Saturday, May 27, 2017

A long lost Levine & Isaacs episode

This is one of my favorite episodes. It's from THE TONY RANDALL SHOW. David Isaacs and I wrote it in 1977. The premise stems from an article I saw in the paper. The scenario we present actually happened.

In case you're one of the two or three people in the entire world not familiar with THE TONY RANDALL SHOW, he played a judge in Philadelphia. The series was produced by MTM and created by Tom Patchett & Jay Tarses, who were the driving force behind THE BOB NEWHART SHOW and later BUFFALO BILL.

The episode features Zane Lasky as Mario Lanza and David Ogden Stiers just before he got a gig on another show you might have heard of.

So here, from the Pleistocene Era is our TONY RANDALL SHOW. Thanks to friend-of-the-blog, Jamie Weinman for unearthing it.

Case- The People Speak by carpalton

16 comments :

VincentS said...

Hm. A radio call-in show and an English maid. Reminds me of another Levine-Isaacs show.

Fred Nerk said...

Good seeing David Ogden Stiers not long after his brief stint as one of Charlie's Angels.

Brad Apling said...

Snappy dialogue. Is a fast pace standard for comedy or just for certain eras? One other question: When Stiers introduced Randall on the radio show, he made a slip on the name "Tonight my guest is Judge Walter Frankel Franklin." Assuming that was written into the script, is the slip-of-the-tongue / mispronunciation a vehicle that is best used infrequently for most characters or can it become a reliable standard in developing a particular character for a show?

Gary Springer said...

It always cracked me up when he would say: "Judge Franklin, Mario Lanza".

RLP said...

I clicked it intending only to have a peek, not to watch the whole thing, but that was really funny. It was nice to see something so well-structured, where the humor came from well-defined characters.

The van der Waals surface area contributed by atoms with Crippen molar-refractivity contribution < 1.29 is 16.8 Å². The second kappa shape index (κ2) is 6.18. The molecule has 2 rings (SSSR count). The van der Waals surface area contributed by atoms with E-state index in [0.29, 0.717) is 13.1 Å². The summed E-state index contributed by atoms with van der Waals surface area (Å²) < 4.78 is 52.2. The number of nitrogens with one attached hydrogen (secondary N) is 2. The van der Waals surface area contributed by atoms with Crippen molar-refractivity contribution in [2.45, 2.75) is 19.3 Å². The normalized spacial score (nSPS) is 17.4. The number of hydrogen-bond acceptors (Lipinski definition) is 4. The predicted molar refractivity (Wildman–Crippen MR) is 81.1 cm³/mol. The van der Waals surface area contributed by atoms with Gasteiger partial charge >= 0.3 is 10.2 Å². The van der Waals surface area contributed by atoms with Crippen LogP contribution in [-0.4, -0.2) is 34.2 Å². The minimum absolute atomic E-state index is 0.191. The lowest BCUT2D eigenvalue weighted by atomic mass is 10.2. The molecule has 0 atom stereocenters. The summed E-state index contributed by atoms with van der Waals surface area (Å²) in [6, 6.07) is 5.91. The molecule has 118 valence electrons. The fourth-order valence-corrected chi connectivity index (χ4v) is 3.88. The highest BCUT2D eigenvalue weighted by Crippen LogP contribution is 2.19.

Andy Rose said...

A technical question: I noticed they did a couple of freeze-frame credits on a punchline just before concluding the final scene.
Obviously, freezing the video was done in post-production, but it seems like the director would still need the cast to hold their positions for a couple of extra beats to keep the audience laughter from getting cut off. Am I right about that, or was there some other editing trick used to allow the performance to continue apace? And did you have to take that quirk of pacing into account in writing the final scene?

VP81955 said...

Oh, that jacket. Shades of Norm Sloan ('70s N.C. State basketball coach).

Jeff Edwards said...

David Ogden Stiers played radio guy Robert W. Cleaver,,,, combination of two of your favorite radio guys names ?

Jeff Edwards said...

naming the radio host after two of your favorite radio people Robert W. Cleaver

ScottyB said...

The one thing I remember about that show was the intro, where Tony Randall is wheeling around a building rooftop inside that rolly ball whatchamacallit, all dressed in white I think. I have no idea why I remember that to this day, but I do.

Y. Knott said...

I remember this show! Bounced around in the schedule, as I recall, and was hard to find. Sure has the MTM aura, though, doesn't it?

Ken, any idea who the two phone voices are? (The woman who calls in for a movie review, and the suicidal man.) Producers? Writers?

Mark Murphy said...

Thanks, Ken. I always enjoyed that program. I especially remember one episode featuring a then unknown (I think) Michael Keaton, playing a night school student of Franklin's, named Zeke. His later popularity came as no surprise to me; he was hilarious from the get-go.

A possible Friday question: I always especially enjoyed Allyn Ann McLerie as Miss Reubner. Did you know her? Thanks again.

Brian said...

Thanks for sharing that! I enjoyed the show in its initial run. After getting over the shock of the car dealer's name in the bit of commercial in this clip (Tom Raper!!) I did have a question:

The credits list Hugh Wilson as a "Story Consultant". What is a story consultant, or what was Wilson's role in this instance?

SharoneRosen said...

Ahhhh... I remember the show well!

Robert W. Cleaver... excellent!

Damian T. Lloyd, Esq. said...

I assume the sentence "In case you're one of the two or three people in the entire world not familiar with The Tony Randall Show is a joke of some kind. I suspect it would be more accurate to speak of the two or three people in the world who are familiar with The Tony Randall Show ... or, these days, with Tony Randall.

-- Damian

Brian said...

"How about I check your drawers?". Didn't see that one coming.